9/03 We were in Buenos Aires over night and saw the Carlos Gardel Tango show. We had very good seats at a dinner table in the balcony overlooking the stage.
9/04 Sunday morning we took a private tour of Buenos Aires, a big city of 5 million people. It is an old city with ornate baroque French architecture and lots of poor areas with street people and gang graffiti. The old palaces are now foreign embassies. The temperature was in the 80's.
We boarded ship with the other 1,965 people starting the tour. Everyone is checked onto the ship just like an airplane. The ship was the Celebrity Cruises Infinity, length 965 ft., beam 106 feet. 91,000 tons. Over 1000 staterooms. Maximum speed 24 knots. Draft 26.3 ft. Nationality of officers: Greek. Nationalities of Hotel Staff was from over 50 nations. Ship Registry: Malta The captain was Greek. And the head of all food was from Istanbul.
That evening the ship started cruising towards Montevideo, Uruguay. We were a happy well fed, harmonious gathering of many peoples. If peace can happen on a ship, Diane thinks a world could be like the ship.

9/05 In Montevideo we did a self guided walking tour. The city was built helter skelter with some very grandiose exaggerated, contorted baroque style buildings. Diane went to the only art museum open on Mondays. The artist's work was very much influenced by Western Cubism. His paintings could have been done by Oregon painters during the 30's. Only the artist said he was inspired by native South American art instead of African Masks as was Picasso. The city was about a million people and not very safe. We saw a man on a motor bike steal a purse. A pedestrian tried to run the thief down but couldn't. The country appeared to be very poor.

9/06 We were at sea and had a formal dinner. Diane went to the group Spanish lesson and left early to take in the very crowded Tango lesson.

9/07 We arrived in Puerto Madryn, Argentia for the day. 60,000 people live in this town. Diane and I walked around the city and it was a lot nicer and prosperous than the previous two big cities. Diane bought dancing shoes. She met an Aluminum sculptor at the community gallery on the waterfront. They exchanged websites and he gave her a hug which is the custom in SA. The ship left at 7 PM. Our friends took a tour to an elephant seal and penguin colony. The ships tour was full so we didn't go.

9/08 We were at sea and saw quite a few small to medium size whales.

9/09 We arrived at Port Stanley, Falkland Island (British). On these islands the sheep out number the people 240 to 1. We took a taxi to a place called Gypsy Cove to look at the penguins. The penguin's habitat was very effectively protected by signs warning tourists that beyond the fence there was danger of hidden live mines left by the war between the England and Argentina. We had sunny calm weather which is highly unusual for the area. The British colony in contrast to the towns on the continent was as neat as could be. Lots of nice gardens with flowers, potato's etc.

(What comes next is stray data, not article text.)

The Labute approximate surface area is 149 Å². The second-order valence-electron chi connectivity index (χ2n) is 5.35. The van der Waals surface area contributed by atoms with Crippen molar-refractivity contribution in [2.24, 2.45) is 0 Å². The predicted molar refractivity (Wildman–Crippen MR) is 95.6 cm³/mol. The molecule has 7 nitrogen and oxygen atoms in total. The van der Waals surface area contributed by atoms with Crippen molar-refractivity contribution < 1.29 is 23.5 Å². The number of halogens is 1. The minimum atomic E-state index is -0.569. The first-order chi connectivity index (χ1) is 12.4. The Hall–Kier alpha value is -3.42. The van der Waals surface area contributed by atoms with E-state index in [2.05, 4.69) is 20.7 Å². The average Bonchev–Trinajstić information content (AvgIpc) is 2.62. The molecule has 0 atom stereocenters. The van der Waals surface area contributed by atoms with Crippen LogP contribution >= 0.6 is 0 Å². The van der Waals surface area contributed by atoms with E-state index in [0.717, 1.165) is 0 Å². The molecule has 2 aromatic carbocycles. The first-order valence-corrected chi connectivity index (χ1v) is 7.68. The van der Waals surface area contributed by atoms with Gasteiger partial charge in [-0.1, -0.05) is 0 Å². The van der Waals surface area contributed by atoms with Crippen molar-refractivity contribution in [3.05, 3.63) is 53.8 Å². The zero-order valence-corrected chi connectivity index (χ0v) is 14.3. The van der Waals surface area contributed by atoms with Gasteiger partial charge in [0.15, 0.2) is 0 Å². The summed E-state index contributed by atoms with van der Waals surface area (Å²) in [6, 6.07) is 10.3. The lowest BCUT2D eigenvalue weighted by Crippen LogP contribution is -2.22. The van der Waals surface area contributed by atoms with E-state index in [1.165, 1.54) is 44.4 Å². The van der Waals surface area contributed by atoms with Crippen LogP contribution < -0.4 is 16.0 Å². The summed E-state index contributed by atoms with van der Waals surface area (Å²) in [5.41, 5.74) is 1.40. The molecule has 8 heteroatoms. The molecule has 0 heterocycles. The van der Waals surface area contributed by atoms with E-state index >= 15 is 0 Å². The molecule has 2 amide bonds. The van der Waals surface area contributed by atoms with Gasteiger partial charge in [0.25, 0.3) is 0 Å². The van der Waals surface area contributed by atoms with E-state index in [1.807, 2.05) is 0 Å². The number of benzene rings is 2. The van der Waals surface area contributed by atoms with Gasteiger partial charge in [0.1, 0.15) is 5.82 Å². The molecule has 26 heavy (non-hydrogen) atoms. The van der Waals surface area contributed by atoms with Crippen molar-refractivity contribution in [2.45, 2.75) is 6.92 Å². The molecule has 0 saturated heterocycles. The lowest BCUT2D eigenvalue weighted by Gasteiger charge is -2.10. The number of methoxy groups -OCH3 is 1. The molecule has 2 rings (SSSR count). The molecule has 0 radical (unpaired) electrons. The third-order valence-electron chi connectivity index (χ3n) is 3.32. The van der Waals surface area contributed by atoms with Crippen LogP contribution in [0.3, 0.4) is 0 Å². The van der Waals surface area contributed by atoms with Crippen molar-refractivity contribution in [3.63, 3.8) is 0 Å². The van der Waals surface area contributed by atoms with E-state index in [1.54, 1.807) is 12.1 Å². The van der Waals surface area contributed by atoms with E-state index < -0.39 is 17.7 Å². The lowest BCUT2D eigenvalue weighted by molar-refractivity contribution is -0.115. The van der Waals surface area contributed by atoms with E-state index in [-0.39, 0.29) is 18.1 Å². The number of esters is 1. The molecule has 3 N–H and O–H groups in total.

9/11 The ship slowed down and let us take picture of Cape Horn, Chile. Afterwards Diane went to the starboard side 4th deck. Almost alone she sat down cross legged on the deck, out of the wind she painted the rocky coast line as we left the Cape behind. The clouds and sun shining through were dramatic.

9/12 We awoke at 4:30 in the morning to a setting full moon and early dawn. The sunrise and the post card perfect picture of a small town at the foot of dramatic mountains rewarded the early wake up. The ship stopped for the day at Ushuaia, Argentina called the end of the world and the beginning of everything. Ushuaia is the most southern town in Argentina with 40,000 people. We took a taxi to the Tierra del Fuego National Park. An exotic forested area but there was too many people when ships are in town. The best bird watching was at the local dump. Even saw a red fox.

9/13 We stopped at Punta Arenas, Chile - the most southern city in Chile with 80,000 people. We took a van out into the country and saw a large flock of birds called rio. We saw some of the glaciers as we left Punta Arenas onwards through the Strait of Magellan

9/14 We cruised through the Strait of Magellan looking at glaciers and fjords. Very rocky and glacier formed area. Very little wild life and people.

9/15 We cruised past the Chilean Fjords. We couldn't see anything because of the rainy weather. Very windy 65 mile an hour brought up high waves that rocked the boat. We went lurching as we tried to walk a straight line in vain. About 17 ft sea's. We did not get sea sick thankfully.

9/16 We visited Puerto Montt, Chile with a large German population. We took a tour in to the lake country, Petrohue Falls, Osorno Volcano ski area and tried to look at a volcano in heavy rain. This area has lots of spendy fishing trips. Brown, Rainbow, Chinook, and Silvers. The biggest surprise to Diane was the native redwood trees, now protected to prevent extinction.

9/18 We arrived at Valparaiso, Chile, where we took a tour to Santiago(temp. 90 F), and got on the airplane for the long flights home at 9:30 PM.